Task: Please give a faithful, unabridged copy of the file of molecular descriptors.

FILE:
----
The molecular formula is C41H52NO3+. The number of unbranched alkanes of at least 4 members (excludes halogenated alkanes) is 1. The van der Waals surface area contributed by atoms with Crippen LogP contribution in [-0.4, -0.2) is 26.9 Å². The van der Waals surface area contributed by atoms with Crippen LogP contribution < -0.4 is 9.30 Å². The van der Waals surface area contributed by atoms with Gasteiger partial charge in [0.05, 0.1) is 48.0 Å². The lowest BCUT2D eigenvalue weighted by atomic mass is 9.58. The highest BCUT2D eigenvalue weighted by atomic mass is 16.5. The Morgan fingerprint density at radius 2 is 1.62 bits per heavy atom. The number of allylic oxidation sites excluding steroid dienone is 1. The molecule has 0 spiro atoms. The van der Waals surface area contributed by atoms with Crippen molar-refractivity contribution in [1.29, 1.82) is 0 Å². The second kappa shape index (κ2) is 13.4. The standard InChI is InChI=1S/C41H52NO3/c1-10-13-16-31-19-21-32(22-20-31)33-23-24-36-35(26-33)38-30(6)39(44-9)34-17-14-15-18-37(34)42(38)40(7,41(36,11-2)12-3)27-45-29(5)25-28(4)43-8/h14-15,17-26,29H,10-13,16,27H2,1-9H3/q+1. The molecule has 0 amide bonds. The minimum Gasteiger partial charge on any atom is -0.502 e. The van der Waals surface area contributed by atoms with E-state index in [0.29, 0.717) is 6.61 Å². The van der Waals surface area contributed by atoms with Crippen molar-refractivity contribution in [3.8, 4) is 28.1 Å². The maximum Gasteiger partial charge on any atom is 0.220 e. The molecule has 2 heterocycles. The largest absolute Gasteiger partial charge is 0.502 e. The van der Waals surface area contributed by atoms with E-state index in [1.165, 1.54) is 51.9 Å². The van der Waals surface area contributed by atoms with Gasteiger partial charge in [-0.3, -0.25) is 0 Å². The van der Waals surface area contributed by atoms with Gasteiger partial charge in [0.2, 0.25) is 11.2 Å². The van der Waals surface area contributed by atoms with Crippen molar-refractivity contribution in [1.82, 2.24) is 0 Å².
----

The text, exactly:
The molecular formula is C41H52NO3+. The number of unbranched alkanes of at least 4 members (excludes halogenated alkanes) is 1. The van der Waals surface area contributed by atoms with Crippen LogP contribution in [-0.4, -0.2) is 26.9 Å². The van der Waals surface area contributed by atoms with Crippen LogP contribution < -0.4 is 9.30 Å². The van der Waals surface area contributed by atoms with Gasteiger partial charge in [0.05, 0.1) is 48.0 Å². The lowest BCUT2D eigenvalue weighted by atomic mass is 9.58. The highest BCUT2D eigenvalue weighted by atomic mass is 16.5. The Morgan fingerprint density at radius 2 is 1.62 bits per heavy atom. The number of allylic oxidation sites excluding steroid dienone is 1. The molecule has 0 spiro atoms. The van der Waals surface area contributed by atoms with Crippen molar-refractivity contribution in [1.29, 1.82) is 0 Å². The second kappa shape index (κ2) is 13.4. The standard InChI is InChI=1S/C41H52NO3/c1-10-13-16-31-19-21-32(22-20-31)33-23-24-36-35(26-33)38-30(6)39(44-9)34-17-14-15-18-37(34)42(38)40(7,41(36,11-2)12-3)27-45-29(5)25-28(4)43-8/h14-15,17-26,29H,10-13,16,27H2,1-9H3/q+1. The molecule has 0 amide bonds. The minimum Gasteiger partial charge on any atom is -0.502 e. The van der Waals surface area contributed by atoms with E-state index in [0.29, 0.717) is 6.61 Å². The van der Waals surface area contributed by atoms with Crippen molar-refractivity contribution in [3.8, 4) is 28.1 Å². The maximum Gasteiger partial charge on any atom is 0.220 e. The molecule has 2 heterocycles. The largest absolute Gasteiger partial charge is 0.502 e. The van der Waals surface area contributed by atoms with E-state index in [1.165, 1.54) is 51.9 Å². The van der Waals surface area contributed by atoms with Gasteiger partial charge in [-0.3, -0.25) is 0 Å². The van der Waals surface area contributed by atoms with Gasteiger partial charge in [0.2, 0.25) is 11.2 Å². The van der Waals surface area contributed by atoms with Crippen molar-refractivity contribution in [1.82, 2.24) is 0 Å².